Do you ever have different musical guests come on the live show?

Not at a live show. That’s something I’ve thought about a lot and want to do, I just never really pulled the trigger.

You’re in the very early stages of making this for television, and the live show can run 90 minutes to two hours long. Obviously, the TV show is going to be much shorter. What aspects are going to carry over to TV? Are you going to try to change anything?

Not too much. My musical contributions, without going too much into it, won’t be live, and we’ll have fewer stand-ups. Other than that, the show will remain largely the same.

I was listening to an early podcast you did with Janelle James. [Eagle hosts the Secret Skin podcast, where he interviews artists across all genres—ed.] At the very beginning of it, you said you developed a passion for comedy at a really young age. Do you remember the first joke you laughed at, or the first time laughing at something and finding it funny?

I can’t say I can isolate a specific memory, but my memories are filled with watching hours of sitcoms on television—The Cosby Show, Growing Pains, Head of the Class, Perfect Strangers—just about anything in the multi-camera sitcom space. I was always filling my brain with that sort of stuff, always seeking amusement and finding it in shows like that.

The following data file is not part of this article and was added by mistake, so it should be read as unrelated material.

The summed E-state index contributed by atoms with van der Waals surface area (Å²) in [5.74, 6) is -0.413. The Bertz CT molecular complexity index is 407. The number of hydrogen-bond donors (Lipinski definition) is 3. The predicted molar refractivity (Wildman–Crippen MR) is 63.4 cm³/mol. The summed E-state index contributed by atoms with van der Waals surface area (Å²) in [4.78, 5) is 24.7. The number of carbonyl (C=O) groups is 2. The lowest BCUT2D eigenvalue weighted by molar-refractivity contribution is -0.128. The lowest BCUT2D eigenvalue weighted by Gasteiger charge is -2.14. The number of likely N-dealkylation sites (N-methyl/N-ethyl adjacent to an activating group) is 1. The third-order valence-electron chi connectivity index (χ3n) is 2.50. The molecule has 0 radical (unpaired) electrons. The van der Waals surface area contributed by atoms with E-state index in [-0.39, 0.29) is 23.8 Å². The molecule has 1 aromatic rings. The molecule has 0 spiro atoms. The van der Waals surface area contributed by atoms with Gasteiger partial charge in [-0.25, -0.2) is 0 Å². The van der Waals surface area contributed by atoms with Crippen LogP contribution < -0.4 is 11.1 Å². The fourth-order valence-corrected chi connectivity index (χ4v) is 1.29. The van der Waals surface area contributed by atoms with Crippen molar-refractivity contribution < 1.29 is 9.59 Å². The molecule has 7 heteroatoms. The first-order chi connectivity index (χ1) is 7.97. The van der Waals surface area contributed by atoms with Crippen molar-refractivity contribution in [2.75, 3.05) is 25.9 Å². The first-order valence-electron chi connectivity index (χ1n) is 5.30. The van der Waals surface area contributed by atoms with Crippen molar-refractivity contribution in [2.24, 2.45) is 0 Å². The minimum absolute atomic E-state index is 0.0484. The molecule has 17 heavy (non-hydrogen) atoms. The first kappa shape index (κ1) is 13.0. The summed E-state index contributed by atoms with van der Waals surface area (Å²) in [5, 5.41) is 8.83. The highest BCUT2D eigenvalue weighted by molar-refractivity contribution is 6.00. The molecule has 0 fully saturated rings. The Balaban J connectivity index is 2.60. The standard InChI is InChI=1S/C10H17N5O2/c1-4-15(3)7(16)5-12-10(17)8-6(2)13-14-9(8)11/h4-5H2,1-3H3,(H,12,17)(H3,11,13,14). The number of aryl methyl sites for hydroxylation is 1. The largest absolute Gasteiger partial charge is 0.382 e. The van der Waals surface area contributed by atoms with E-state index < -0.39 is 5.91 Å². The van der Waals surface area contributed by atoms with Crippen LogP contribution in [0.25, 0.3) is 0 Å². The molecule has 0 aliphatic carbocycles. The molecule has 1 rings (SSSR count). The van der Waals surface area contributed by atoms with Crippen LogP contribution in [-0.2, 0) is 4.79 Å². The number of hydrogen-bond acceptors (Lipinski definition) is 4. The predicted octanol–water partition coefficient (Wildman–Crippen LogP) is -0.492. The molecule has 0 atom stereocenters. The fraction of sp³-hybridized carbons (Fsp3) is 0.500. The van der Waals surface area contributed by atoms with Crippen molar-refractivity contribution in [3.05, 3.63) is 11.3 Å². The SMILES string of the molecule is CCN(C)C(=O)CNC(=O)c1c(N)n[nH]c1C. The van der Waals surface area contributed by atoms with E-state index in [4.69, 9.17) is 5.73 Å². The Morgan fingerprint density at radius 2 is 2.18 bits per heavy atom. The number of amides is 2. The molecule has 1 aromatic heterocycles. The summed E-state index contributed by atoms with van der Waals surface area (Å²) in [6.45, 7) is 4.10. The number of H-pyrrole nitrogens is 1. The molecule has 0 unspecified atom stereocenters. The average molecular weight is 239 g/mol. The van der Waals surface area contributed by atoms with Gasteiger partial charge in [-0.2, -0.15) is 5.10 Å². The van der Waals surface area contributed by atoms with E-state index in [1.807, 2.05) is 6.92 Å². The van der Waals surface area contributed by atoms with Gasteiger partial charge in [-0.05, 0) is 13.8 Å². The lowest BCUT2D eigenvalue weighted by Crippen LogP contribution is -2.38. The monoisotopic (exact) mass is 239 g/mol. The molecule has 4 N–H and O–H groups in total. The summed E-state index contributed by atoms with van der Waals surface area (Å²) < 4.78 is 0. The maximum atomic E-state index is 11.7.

As you grew up, you went to college [Southern Illinois University Carbondale], where you met Hannibal Buress, and the two of you explored the comedy scene together. How did your time in college help develop your love for comedy?

I would say the most impactful part of my collegiate life that shaped my view of comedy was having access to the Internet, and being able to find comedy specials and clips from comics I didn’t have access to. Like, being able to find a lot of Mitch Hedberg’s stuff, or being able to dive deep with Dave Attell and Dave Chappelle—having all those things in digital format, being able to listen to them over and over again and put friends of mine onto different comics and specials I found. I was super into digging deep into George Carlin’s specials, and the history of those. I just had gigabytes and gigabytes of comedy, and I think a lot of my taste in comedy going forward was shaped by the stuff I found in that era.

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There have been shows that have blended comedy and music before, like Chappelle’s Show and Saturday Night Live. What made you want to expand the relationship between music and comedy?

The spirit of the show is all about redefining the cultural image of black people—letting people know black culture is not just a monolith, and if you’re only exposed to a certain broad narrative of what black life in America means, especially in this political climate… People think [black people] can only be one thing. Just like in the Harlem Renaissance, you had the book The New Negroes, but you had the whole Harlem Renaissance movement. You had music, you had people like Duke Ellington, and Ella Fitzgerald, and Billie Holiday, they were also redefining black life for the mass American culture, and doing it in way that allowed for more penetration of some of the messages, because it was done in song. So we feel like that’s a component of what we’re trying to do; it’s vital. We think it’s important to have a multimedia format.